In November, the Justice Department sued to block Visa from acquiring Plaid and now Visa has abandoned that acquisition effort. The first line of the complaint filed by Justice states, “Visa seeks to buy Plaid – as its CEO said – as an “insurance policy” to neutralize a “threat to our important US debit business.”
It goes on to state “Plaid, a financial technology firm with access to important financial data from over 11,000 U.S. banks, is a threat to this monopoly: it has been developing an innovative new solution that would be a substitute for Visa’s online debit services. By acquiring Plaid, Visa would eliminate a nascent competitive threat that would likely result in substantial savings and more innovative online debit services for merchants and consumers.”
So Justice has successfully protected technology that might create a competitive alternative debit network over the next decade, while also eliminating a huge $5.3 billion payoff for Plaid investors.
It will be interesting to watch what happens to Plaid’s debit dreams and what other preemptive strikes Justice has plans to implement:
“Visa Inc., facing a prolonged antitrust fight with the U.S. Justice Department, walked away from a proposed $5.3 billion acquisition of Plaid Inc. aimed at expanding the card network’s services.
The department sued to block the deal in November, accusing Visa of trying to buy the financial-technology firm to eliminate an emerging threat to its online debit business. Visa has said the government failed to provide ‘a shred of detail’ about how Plaid’s products would ultimately compete with the payments behemoth.
‘It really became quite clear in recent weeks that the Department of Justice is not inclined to work with Visa and Plaid to bring this process to a timely and reasonable conclusion,’ Visa Chief Executive Officer Al Kelly told analysts on a conference call Tuesday. ‘Therefore, we decided not to devote more time to this acquisition.’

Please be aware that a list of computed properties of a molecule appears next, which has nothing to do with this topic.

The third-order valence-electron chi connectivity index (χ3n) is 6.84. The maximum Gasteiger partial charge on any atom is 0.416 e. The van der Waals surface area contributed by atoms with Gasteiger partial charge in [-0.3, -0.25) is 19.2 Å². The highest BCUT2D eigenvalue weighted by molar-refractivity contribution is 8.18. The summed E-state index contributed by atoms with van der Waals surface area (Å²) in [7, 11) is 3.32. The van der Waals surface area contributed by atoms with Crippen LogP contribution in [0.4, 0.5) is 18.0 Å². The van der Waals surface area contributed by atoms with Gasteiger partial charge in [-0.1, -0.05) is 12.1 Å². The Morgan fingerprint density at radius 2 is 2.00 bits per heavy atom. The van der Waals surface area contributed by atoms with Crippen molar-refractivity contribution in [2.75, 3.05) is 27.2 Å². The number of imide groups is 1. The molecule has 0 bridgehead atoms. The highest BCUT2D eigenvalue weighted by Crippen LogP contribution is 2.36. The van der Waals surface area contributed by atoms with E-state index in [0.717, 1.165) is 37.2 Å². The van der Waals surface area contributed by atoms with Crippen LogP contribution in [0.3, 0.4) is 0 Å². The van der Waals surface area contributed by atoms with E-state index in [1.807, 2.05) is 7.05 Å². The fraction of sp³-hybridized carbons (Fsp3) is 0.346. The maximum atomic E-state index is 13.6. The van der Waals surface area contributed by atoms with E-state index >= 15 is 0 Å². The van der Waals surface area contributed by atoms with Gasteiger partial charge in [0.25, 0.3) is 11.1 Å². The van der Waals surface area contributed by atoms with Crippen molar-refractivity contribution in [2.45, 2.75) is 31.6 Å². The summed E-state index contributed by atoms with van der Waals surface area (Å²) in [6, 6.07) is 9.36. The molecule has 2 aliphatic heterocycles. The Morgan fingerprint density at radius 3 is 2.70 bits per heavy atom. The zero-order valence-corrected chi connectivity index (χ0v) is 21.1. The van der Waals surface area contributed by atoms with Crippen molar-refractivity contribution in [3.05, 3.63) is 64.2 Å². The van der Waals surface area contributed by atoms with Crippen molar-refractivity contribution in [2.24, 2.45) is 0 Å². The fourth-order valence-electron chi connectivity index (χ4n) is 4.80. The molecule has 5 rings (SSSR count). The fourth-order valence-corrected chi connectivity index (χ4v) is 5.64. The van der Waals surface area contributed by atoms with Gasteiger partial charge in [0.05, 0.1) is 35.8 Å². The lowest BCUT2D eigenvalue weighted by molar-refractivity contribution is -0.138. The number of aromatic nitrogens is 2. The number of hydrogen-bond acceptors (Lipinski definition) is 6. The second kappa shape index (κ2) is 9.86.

The government called the companies’ decision to halt their combination ‘a victory for American consumers and small businesses.’ President-elect Joe Biden’s Justice Department would’ve been responsible for seeing through the case at a trial set for June.
‘American consumers and business owners rely on the internet to buy and sell goods and services, and Visa — which has immense power in online debit in the United States — has extracted billions of dollars from those transactions,’ the Justice Department said in a statement. ‘Now that Visa has abandoned its anticompetitive merger, Plaid and other future fintech innovators are free to develop potential alternatives to Visa’s online debit services.’“
Overview by Tim Sloane, VP, Payments Innovation at Mercator Advisory Group